Something to watch: President Trump indicated that he wants to change the U.S./Japan security agreement, a plan that was crafted after WWII. Under that plan, Japan agreed to not project offensive military power and only have forces for self-defense, and the U.S. agreed to guarantee its external security. The point of the plan was two-fold; Japan, a leading industrial power, had almost no natural resources and is heavily dependent on secure sea lanes for raw materials. The rest of Asia was always worried about Japan’s power projection to secure these resources. By taking over Japan’s security, it no longer needed to worry about being cut off from raw materials and other Asian nations no longer had to fear Japan’s power. The arrangement has prevented a mass industrialized war from occurring in Asia. Changing this arrangement could open the door to pre-WWII conditions that would likely destabilize Asia.
Venezuela: There were two items of note. First, the U.S. has extended sanctions to the son of Maduro. Second, the number of Venezuelans fleeing the country continues to increase; the Organization of American States warns that the total number of Venezuelan refugees could reach as high as 8.2 mm by the end of 2020. That volume would make the Venezuelan refugee crisis larger than the Syrian crisis. So far, the U.S. hasn’t seen a major influx of Venezuelans. It is hard to imagine that we won’t at some point.
Hong Kong protests: Protests have developed on the 22nd anniversary of the handover of Hong Kong from the British to China. The protests have become violent; if they continue, we will be watching closely for Beijing’s reaction. You can follow along here.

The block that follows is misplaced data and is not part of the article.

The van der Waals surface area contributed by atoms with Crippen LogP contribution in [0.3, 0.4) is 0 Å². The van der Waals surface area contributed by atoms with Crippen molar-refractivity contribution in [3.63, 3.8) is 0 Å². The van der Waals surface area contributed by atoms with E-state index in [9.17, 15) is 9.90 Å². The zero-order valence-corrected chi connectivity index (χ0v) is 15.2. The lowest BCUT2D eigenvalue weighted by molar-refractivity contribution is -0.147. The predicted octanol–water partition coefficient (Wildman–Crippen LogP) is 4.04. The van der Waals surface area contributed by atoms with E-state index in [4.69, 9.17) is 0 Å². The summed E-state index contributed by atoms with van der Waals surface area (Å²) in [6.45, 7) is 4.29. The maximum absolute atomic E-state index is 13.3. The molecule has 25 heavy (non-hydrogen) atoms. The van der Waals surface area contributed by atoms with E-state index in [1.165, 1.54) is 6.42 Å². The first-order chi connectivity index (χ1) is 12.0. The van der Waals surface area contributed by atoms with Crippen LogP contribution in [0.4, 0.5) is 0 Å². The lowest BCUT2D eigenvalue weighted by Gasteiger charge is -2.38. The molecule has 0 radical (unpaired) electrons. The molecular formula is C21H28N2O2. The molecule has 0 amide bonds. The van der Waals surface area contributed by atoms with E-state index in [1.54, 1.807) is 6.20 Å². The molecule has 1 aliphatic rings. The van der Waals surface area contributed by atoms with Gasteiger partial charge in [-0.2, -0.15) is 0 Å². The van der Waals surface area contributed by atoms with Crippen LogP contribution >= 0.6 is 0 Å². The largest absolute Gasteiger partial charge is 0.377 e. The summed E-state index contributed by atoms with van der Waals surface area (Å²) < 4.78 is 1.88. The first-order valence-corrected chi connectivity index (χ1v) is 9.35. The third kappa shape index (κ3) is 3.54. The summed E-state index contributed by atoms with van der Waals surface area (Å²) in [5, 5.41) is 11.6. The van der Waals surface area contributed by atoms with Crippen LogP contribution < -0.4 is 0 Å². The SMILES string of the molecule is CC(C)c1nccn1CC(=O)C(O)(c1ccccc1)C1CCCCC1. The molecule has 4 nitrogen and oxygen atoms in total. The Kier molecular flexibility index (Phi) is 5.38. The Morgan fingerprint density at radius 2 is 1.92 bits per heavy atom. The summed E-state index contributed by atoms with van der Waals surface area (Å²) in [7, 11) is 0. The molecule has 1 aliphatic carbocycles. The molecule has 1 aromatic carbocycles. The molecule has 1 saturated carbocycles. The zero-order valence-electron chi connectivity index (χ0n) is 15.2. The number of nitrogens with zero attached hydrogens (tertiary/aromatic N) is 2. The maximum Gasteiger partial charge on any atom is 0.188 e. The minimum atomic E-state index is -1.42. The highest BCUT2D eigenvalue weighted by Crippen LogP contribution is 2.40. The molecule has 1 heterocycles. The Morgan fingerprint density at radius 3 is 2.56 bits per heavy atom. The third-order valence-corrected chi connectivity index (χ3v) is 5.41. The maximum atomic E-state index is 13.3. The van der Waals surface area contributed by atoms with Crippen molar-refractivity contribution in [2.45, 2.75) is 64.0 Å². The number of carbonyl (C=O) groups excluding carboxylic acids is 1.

Protests in Sudan: Protests have also developed in Khartoum against the provisional military government in Sudan. The potential for a crackdown is high.
A spat with Switzerland: Until today, Swiss equities could be traded on EU exchanges due to a process called equivalency. But, the agreement has expired and now such stocks can only be exchanged on the Swiss bourse. The same shares cannot be traded on European exchanges. The root of the problem is a dispute between the EU and Switzerland over political ties. So far, the shares are trading without incident but the issue could emerge later this year if we get a hard Brexit. If hard Brexit occurs, British companies may not be able to trade on EU exchanges after Halloween.
Fed talk: Although we have no additional speakers today, Vice Chair Clarida did talk early this morning in Finland. As expected, he suggested the Fed would “act as appropriate.” Richmond FRB President Barkin cooled expectations for a rate cut, suggesting such a move might be premature.
Turkey and Libya: Turkey has accused forces allied with Khalifa Hifter of detaining six Turkish nationals. In addition, these same Libyan forces claimed to have destroyed a Turkish drone parked on the tarmac of Tripoli’s airport. Outside forces have been turning Libya into a proxy conflict. Turkey has been siding with Islamist forces in the western part of the state, while the UAE and others have been supporting Hifter.
 There are two caveats. First, the NBER, which dates the business cycle, doesn’t establish when recessions start for months after one begins. Thus, if a downturn starts soon, the NBER could decide that a recession started in June, meaning we are not at a record. Second, the dating of cycles didn’t begin until 1850, so, strictly speaking, a longer expansion may have occurred at some point between 1789 and 1850.
 The Vietnam War, though significant, was not a mass industrial war similar to WWI and WWII.